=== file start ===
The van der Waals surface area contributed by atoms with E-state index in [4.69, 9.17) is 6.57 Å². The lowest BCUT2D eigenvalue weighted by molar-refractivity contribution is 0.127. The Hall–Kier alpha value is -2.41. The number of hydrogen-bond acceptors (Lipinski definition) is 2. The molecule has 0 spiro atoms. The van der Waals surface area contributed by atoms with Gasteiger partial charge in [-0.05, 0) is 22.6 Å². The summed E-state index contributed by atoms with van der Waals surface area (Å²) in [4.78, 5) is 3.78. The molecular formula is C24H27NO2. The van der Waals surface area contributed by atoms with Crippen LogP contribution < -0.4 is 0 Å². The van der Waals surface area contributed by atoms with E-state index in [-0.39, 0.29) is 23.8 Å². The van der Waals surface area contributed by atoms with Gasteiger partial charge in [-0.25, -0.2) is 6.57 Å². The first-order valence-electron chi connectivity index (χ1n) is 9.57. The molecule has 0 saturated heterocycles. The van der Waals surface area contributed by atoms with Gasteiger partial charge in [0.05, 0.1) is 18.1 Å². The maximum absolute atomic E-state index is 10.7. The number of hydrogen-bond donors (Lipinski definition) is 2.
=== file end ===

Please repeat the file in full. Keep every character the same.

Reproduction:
The van der Waals surface area contributed by atoms with E-state index in [4.69, 9.17) is 6.57 Å². The lowest BCUT2D eigenvalue weighted by molar-refractivity contribution is 0.127. The Hall–Kier alpha value is -2.41. The number of hydrogen-bond acceptors (Lipinski definition) is 2. The molecule has 0 spiro atoms. The van der Waals surface area contributed by atoms with Gasteiger partial charge in [-0.05, 0) is 22.6 Å². The summed E-state index contributed by atoms with van der Waals surface area (Å²) in [4.78, 5) is 3.78. The molecular formula is C24H27NO2. The van der Waals surface area contributed by atoms with Crippen LogP contribution < -0.4 is 0 Å². The van der Waals surface area contributed by atoms with E-state index in [-0.39, 0.29) is 23.8 Å². The van der Waals surface area contributed by atoms with Gasteiger partial charge in [-0.25, -0.2) is 6.57 Å². The first-order valence-electron chi connectivity index (χ1n) is 9.57. The molecule has 0 saturated heterocycles. The van der Waals surface area contributed by atoms with Gasteiger partial charge in [0.05, 0.1) is 18.1 Å². The maximum absolute atomic E-state index is 10.7. The number of hydrogen-bond donors (Lipinski definition) is 2.